Claire Rembis was sick, and had to spend 3 days in the hospital. Her attack of pancreatitis paled in comparison to what happened next. The mom from Plano, Texas, came home to a nightmare that no parent should ever have to face. CPS came and took her children, all 11 of them, because a "well-meaning" couple, members of her oldest son's former youth group, didn't think that the 16 and 14 year olds could handle babysitting their siblings while their dad took the baby to the hospital to visit Claire. The 16 year old made a dramatic escape and eluded CPS for days, until a judge allegedly determined that the seizure and removal of the children was illegal, and allowed them to return home. Has it really gotten to the point where a mother cannot get sick without risking losing her children to the State? The traumatized family's problems are not over, unfortunately. They must vacate the house where they are currently living by August 8, and CPS is continuing to harass the family by allegedly attacking their homeschooling program and requiring the mother to stop breastfeeding their 3 month old baby. They show up at their home unannounced whenever they please, and the family fears that the children could be kidnapped back into State custody at any time.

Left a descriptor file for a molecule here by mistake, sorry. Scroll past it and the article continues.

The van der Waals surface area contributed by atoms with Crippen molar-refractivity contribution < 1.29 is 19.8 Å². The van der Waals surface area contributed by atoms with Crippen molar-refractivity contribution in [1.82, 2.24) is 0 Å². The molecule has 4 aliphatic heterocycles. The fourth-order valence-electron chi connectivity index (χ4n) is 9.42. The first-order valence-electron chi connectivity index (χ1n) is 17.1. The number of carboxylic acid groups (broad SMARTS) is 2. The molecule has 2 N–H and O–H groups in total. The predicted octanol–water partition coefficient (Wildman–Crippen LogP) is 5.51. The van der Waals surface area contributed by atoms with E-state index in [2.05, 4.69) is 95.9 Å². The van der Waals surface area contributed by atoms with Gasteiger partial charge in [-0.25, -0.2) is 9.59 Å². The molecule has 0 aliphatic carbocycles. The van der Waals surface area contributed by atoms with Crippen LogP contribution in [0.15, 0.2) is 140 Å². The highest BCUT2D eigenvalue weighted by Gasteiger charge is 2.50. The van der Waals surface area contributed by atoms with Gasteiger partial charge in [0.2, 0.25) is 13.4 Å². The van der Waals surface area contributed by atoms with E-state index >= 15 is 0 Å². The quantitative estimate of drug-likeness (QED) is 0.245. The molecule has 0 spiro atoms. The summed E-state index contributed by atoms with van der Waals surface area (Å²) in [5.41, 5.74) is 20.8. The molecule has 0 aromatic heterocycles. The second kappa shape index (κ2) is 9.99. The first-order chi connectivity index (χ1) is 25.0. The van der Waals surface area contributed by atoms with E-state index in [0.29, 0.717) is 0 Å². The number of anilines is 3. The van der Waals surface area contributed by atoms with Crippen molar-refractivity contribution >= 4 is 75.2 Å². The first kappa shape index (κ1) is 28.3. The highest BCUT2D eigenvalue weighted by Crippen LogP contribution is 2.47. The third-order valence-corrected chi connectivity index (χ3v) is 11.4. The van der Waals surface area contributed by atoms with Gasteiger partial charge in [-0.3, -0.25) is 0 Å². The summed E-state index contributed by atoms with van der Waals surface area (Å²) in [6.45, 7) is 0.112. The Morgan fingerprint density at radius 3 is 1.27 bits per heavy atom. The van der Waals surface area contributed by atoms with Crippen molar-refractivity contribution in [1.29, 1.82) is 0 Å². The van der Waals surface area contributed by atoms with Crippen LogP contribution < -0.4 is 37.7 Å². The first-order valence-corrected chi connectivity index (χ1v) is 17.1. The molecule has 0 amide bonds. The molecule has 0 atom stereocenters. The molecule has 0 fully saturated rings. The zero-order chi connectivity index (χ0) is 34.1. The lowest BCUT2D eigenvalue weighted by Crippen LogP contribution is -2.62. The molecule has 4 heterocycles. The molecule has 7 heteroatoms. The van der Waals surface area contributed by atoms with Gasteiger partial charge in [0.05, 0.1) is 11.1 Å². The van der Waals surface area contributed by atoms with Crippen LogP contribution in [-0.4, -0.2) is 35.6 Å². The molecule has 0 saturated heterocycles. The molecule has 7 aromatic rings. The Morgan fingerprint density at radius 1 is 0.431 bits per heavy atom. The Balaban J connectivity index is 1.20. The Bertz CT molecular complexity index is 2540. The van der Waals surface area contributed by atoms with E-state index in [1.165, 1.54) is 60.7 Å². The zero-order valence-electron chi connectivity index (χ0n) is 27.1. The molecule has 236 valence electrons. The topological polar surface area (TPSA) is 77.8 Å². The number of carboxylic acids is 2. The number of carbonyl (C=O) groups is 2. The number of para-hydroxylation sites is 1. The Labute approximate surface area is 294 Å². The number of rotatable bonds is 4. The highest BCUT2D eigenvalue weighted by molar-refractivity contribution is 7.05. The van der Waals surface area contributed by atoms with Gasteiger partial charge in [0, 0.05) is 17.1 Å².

“The role of CPS has changed over the years,” Julie Ketterman of KHA Lawyers, PLLC said. “They have become too powerful and have shifted their focus from offering guidance and support to acting as a punitive force.” Ketterman alleges that CPS frequently oversteps their boundaries, opting to remove children from their homes, placing them outside the home and in to foster-to-adopt homes for monetary advantage. “CPS profits every time they place a child outside the home for adoption,” Ketterman said. “It has stopped being a resource for families in need and has instead turned into an adoption mill.” One victory against CPS corruption is the recent passing of SB 1876, a bill recently signed by Governor Greg Abbott into law on June 19. The law will go into effect on September 1 of this year. “The bill specifies that attorneys ad litem, guardians ad litem and mediators in CPS cases will be appointed on a rotating basis,” Ketterman said. “This prevents corrupt judges from appointing attorneys they have in their pockets.”